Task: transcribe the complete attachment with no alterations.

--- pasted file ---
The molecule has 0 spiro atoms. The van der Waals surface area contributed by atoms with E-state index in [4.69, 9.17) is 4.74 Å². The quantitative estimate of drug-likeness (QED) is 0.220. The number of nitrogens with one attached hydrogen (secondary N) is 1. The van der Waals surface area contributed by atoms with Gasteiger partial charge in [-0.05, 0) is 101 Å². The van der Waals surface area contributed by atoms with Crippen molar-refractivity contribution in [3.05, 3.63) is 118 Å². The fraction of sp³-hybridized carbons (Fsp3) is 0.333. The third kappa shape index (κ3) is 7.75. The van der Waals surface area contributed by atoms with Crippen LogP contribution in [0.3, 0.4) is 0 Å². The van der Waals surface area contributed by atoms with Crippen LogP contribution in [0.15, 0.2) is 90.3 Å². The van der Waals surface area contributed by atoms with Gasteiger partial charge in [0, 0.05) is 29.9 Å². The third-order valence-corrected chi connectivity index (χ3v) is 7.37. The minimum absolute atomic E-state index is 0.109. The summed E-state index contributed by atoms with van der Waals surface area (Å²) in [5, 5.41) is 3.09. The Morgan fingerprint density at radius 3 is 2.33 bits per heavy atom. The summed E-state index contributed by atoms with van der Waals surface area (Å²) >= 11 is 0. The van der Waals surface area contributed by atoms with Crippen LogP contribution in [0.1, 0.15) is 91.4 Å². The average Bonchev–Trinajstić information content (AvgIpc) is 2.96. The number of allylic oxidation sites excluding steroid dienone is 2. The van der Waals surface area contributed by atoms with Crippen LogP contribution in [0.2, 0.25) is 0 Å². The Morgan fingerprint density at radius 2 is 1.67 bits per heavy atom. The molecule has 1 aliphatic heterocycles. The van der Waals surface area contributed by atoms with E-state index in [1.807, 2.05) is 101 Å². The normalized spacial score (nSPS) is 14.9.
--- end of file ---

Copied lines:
The molecule has 0 spiro atoms. The van der Waals surface area contributed by atoms with E-state index in [4.69, 9.17) is 4.74 Å². The quantitative estimate of drug-likeness (QED) is 0.220. The number of nitrogens with one attached hydrogen (secondary N) is 1. The van der Waals surface area contributed by atoms with Gasteiger partial charge in [-0.05, 0) is 101 Å². The van der Waals surface area contributed by atoms with Crippen molar-refractivity contribution in [3.05, 3.63) is 118 Å². The fraction of sp³-hybridized carbons (Fsp3) is 0.333. The third kappa shape index (κ3) is 7.75. The van der Waals surface area contributed by atoms with Crippen LogP contribution in [0.3, 0.4) is 0 Å². The van der Waals surface area contributed by atoms with Crippen LogP contribution in [0.15, 0.2) is 90.3 Å². The van der Waals surface area contributed by atoms with Gasteiger partial charge in [0, 0.05) is 29.9 Å². The third-order valence-corrected chi connectivity index (χ3v) is 7.37. The minimum absolute atomic E-state index is 0.109. The summed E-state index contributed by atoms with van der Waals surface area (Å²) in [5, 5.41) is 3.09. The Morgan fingerprint density at radius 3 is 2.33 bits per heavy atom. The summed E-state index contributed by atoms with van der Waals surface area (Å²) >= 11 is 0. The van der Waals surface area contributed by atoms with Crippen LogP contribution in [0.1, 0.15) is 91.4 Å². The average Bonchev–Trinajstić information content (AvgIpc) is 2.96. The number of allylic oxidation sites excluding steroid dienone is 2. The van der Waals surface area contributed by atoms with Crippen LogP contribution in [0.2, 0.25) is 0 Å². The Morgan fingerprint density at radius 2 is 1.67 bits per heavy atom. The molecule has 1 aliphatic heterocycles. The van der Waals surface area contributed by atoms with E-state index in [1.807, 2.05) is 101 Å². The normalized spacial score (nSPS) is 14.9.